I've prepared the following gap-fill exercise for my students (I'm in the EFL teachers programme):
Lilli ……………… (sit) on the saddle while her friend Victoria pushes her from behind.
However, I'm not certain if it should be 'sits' or 'is sitting'.
Advanced Grammar in Use states
When we focus on an activity itself, starting before and continuing up to (and possibly beyond) a particular point of time, rather than focusing on actions as completed events, we use continuous forms. (Hewings 2015)
Assuming that "Victoria" only pushed her for a moment, but Lilli continues sitting on the saddle for a while after that, intuitively and based on the rule quoted above, I would assume present continuous is correct?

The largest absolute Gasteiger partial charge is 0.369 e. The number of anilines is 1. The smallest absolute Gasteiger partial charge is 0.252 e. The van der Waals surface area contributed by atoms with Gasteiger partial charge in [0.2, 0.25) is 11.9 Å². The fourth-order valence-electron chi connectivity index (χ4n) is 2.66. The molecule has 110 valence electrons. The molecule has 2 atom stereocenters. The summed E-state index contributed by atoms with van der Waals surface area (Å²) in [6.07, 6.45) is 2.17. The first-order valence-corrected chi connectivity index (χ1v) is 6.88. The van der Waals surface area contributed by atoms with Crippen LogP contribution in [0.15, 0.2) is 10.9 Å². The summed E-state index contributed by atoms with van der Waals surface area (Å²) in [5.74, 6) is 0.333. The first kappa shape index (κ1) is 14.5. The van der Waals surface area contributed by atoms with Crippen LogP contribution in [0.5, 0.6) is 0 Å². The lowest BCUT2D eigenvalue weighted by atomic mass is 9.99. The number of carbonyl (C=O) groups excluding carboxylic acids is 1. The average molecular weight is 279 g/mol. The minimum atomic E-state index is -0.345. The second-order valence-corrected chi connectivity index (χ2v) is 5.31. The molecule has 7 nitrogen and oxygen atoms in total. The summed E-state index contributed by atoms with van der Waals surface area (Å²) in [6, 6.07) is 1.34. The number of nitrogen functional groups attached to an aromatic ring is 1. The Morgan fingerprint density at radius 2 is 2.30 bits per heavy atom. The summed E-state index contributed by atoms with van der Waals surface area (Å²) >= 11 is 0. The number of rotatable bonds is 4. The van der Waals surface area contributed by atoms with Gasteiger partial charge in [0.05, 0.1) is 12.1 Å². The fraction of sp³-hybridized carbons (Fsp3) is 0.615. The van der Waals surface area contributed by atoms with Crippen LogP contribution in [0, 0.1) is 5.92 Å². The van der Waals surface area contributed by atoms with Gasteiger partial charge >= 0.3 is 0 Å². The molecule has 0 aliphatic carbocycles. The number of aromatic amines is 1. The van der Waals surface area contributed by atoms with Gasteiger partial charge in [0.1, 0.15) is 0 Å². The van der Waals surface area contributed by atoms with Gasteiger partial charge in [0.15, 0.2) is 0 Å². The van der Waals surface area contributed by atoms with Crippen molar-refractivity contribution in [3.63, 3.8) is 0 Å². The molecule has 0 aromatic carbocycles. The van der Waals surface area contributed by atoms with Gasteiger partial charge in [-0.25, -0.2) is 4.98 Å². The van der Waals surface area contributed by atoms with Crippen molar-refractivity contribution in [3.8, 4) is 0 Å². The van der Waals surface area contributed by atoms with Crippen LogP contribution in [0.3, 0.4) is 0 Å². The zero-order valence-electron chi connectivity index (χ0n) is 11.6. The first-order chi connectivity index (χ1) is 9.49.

Based on this rule, if "Victoria" was pushing Lilli the whole time and continues pushing her, would the tense of the subclause have to be present continuous as well?
Hewings, Martin. 2015. Advanced Grammar in Use. Cambridge: Cambridge University Press